m6A mRNA METHYLATION IN DEVELOPMENT AND DISEASE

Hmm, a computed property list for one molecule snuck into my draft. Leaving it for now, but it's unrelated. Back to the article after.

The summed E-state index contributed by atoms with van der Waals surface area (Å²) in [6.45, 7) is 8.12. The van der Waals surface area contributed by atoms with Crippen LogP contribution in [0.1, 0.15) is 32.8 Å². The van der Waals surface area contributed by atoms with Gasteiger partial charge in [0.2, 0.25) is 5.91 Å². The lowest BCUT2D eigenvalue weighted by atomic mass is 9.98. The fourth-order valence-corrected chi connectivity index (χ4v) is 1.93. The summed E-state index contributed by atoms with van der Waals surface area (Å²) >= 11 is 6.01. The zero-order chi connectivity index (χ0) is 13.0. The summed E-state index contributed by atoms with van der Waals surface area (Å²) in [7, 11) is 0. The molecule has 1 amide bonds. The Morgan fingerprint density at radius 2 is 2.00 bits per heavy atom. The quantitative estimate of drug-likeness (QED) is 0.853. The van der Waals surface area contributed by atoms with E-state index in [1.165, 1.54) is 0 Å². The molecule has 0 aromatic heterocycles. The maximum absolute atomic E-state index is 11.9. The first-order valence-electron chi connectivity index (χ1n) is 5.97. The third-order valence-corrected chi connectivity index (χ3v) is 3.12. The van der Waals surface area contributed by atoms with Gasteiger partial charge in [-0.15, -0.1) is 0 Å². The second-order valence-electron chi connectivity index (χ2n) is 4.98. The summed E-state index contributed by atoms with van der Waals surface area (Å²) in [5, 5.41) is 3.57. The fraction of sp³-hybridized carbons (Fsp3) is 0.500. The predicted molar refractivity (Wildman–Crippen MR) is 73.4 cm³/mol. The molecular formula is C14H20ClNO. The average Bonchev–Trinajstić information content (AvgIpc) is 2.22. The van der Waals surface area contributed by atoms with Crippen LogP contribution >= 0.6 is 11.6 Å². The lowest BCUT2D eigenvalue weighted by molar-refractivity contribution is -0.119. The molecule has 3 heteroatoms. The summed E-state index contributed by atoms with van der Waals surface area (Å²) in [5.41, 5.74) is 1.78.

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Chemical modifications on mRNA have recently garnered attention as major regulators of cell behavior in embryonic development and many types of disease. In particular, N6-adenosine (m6A), is an abundant mRNA modification that mediates mRNA fate. Through distinct reader protein binding, m6A promotes various processing events such as mRNA degradation, alternative splicing, nuclear export, and translation initiation. While we have known of the existence of m6A for many years, the recent discovery of m6A demethylases has spurred interest in this dynamic modification as a regulatory system. In vitro work showed that m6A appears to be especially important in stem cell biology, where knockout of the m6A methyltransferase complex components causes major impairments in stem cell self-renewal and differentiation. In vivo work has been severely limited by the fact that full knockout of Mettl3 or Mettl14, which are central parts of the m6A methyltransferase complex, is embryonic lethal. We therefore used conditional knockout mice in which Mettl14 is knocked out in neural stem cells. My thesis has focused on the role of m6A in in vivo brain development, with studies on m6A in mammalian development and Fragile X Syndrome. We showed that m6A promotes mRNA degradation of transcripts that regulate the balance between stem cell self-renewal and neurogenesis. Loss of m6A slows the tempo of neurogenesis and also revealed that neural stem cells are normally pre-patterned with transcription of neural genes prior to differentiation. In parallel, I studied the role of m6A in hypoxic breast cancer cells because hypoxia induces the m6A demethylase, ALKBH5, to drive global changes in m6A methylation patterns. In this system, m6A promotes translation of modified transcripts to promote global translation, cell division, and oxidative metabolism. The study of m6A in multiple systems reveals the incredible cell-type specificity and dynamic nature of m6A.